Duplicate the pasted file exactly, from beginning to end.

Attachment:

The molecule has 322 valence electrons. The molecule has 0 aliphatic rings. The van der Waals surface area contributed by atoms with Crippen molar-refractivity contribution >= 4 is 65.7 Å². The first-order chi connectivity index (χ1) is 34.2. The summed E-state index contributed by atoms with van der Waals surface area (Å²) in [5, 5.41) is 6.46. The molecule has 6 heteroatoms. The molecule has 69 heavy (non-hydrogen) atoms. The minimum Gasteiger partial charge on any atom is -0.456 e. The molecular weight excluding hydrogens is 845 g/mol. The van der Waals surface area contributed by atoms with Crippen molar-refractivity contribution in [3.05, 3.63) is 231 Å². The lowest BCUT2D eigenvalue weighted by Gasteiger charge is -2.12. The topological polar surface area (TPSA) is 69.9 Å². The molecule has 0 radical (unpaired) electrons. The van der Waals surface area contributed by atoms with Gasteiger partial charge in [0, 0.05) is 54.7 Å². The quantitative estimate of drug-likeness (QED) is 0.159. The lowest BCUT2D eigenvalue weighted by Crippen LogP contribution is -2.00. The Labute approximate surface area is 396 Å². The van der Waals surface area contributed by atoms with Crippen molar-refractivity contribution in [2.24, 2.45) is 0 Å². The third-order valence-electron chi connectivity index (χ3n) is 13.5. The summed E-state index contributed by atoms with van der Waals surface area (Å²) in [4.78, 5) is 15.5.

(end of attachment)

The molecule has 322 valence electrons. The molecule has 0 aliphatic rings. The van der Waals surface area contributed by atoms with Crippen molar-refractivity contribution >= 4 is 65.7 Å². The first-order chi connectivity index (χ1) is 34.2. The summed E-state index contributed by atoms with van der Waals surface area (Å²) in [5, 5.41) is 6.46. The molecule has 6 heteroatoms. The molecule has 69 heavy (non-hydrogen) atoms. The minimum Gasteiger partial charge on any atom is -0.456 e. The molecular weight excluding hydrogens is 845 g/mol. The van der Waals surface area contributed by atoms with Crippen molar-refractivity contribution in [3.05, 3.63) is 231 Å². The lowest BCUT2D eigenvalue weighted by Gasteiger charge is -2.12. The topological polar surface area (TPSA) is 69.9 Å². The molecule has 0 radical (unpaired) electrons. The van der Waals surface area contributed by atoms with Gasteiger partial charge in [0, 0.05) is 54.7 Å². The quantitative estimate of drug-likeness (QED) is 0.159. The lowest BCUT2D eigenvalue weighted by Crippen LogP contribution is -2.00. The Labute approximate surface area is 396 Å². The van der Waals surface area contributed by atoms with Crippen molar-refractivity contribution in [2.24, 2.45) is 0 Å². The third-order valence-electron chi connectivity index (χ3n) is 13.5. The summed E-state index contributed by atoms with van der Waals surface area (Å²) in [4.78, 5) is 15.5.